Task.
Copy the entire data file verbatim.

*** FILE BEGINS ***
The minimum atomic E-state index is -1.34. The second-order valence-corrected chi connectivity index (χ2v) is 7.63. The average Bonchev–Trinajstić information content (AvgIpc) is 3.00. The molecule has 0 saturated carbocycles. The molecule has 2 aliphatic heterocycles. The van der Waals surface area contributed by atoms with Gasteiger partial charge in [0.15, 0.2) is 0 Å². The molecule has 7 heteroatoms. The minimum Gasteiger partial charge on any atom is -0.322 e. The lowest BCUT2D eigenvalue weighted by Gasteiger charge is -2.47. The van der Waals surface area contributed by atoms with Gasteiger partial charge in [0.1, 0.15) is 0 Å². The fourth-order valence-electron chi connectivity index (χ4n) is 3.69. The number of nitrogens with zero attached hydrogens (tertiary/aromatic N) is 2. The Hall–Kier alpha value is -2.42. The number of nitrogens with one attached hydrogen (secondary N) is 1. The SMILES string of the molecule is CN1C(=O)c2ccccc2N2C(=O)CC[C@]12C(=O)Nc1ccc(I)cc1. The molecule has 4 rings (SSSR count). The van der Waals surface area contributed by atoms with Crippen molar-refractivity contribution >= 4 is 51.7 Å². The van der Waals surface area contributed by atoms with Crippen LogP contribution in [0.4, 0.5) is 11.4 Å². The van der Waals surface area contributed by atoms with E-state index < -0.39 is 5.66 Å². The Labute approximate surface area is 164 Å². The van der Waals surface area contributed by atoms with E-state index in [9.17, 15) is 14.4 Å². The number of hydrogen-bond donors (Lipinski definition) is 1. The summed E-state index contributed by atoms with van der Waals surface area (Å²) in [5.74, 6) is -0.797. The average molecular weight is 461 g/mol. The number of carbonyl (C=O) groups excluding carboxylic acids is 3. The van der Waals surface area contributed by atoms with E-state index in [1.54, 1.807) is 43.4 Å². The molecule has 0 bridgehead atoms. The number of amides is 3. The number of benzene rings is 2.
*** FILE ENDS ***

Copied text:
The minimum atomic E-state index is -1.34. The second-order valence-corrected chi connectivity index (χ2v) is 7.63. The average Bonchev–Trinajstić information content (AvgIpc) is 3.00. The molecule has 0 saturated carbocycles. The molecule has 2 aliphatic heterocycles. The van der Waals surface area contributed by atoms with Gasteiger partial charge in [0.15, 0.2) is 0 Å². The molecule has 7 heteroatoms. The minimum Gasteiger partial charge on any atom is -0.322 e. The lowest BCUT2D eigenvalue weighted by Gasteiger charge is -2.47. The van der Waals surface area contributed by atoms with Gasteiger partial charge in [0.1, 0.15) is 0 Å². The fourth-order valence-electron chi connectivity index (χ4n) is 3.69. The number of nitrogens with zero attached hydrogens (tertiary/aromatic N) is 2. The Hall–Kier alpha value is -2.42. The number of nitrogens with one attached hydrogen (secondary N) is 1. The SMILES string of the molecule is CN1C(=O)c2ccccc2N2C(=O)CC[C@]12C(=O)Nc1ccc(I)cc1. The molecule has 4 rings (SSSR count). The van der Waals surface area contributed by atoms with Crippen molar-refractivity contribution >= 4 is 51.7 Å². The van der Waals surface area contributed by atoms with Crippen LogP contribution in [0.4, 0.5) is 11.4 Å². The van der Waals surface area contributed by atoms with E-state index < -0.39 is 5.66 Å². The Labute approximate surface area is 164 Å². The van der Waals surface area contributed by atoms with E-state index in [9.17, 15) is 14.4 Å². The number of hydrogen-bond donors (Lipinski definition) is 1. The summed E-state index contributed by atoms with van der Waals surface area (Å²) in [5.74, 6) is -0.797. The average molecular weight is 461 g/mol. The number of carbonyl (C=O) groups excluding carboxylic acids is 3. The van der Waals surface area contributed by atoms with E-state index in [1.54, 1.807) is 43.4 Å². The molecule has 0 bridgehead atoms. The number of amides is 3. The number of benzene rings is 2.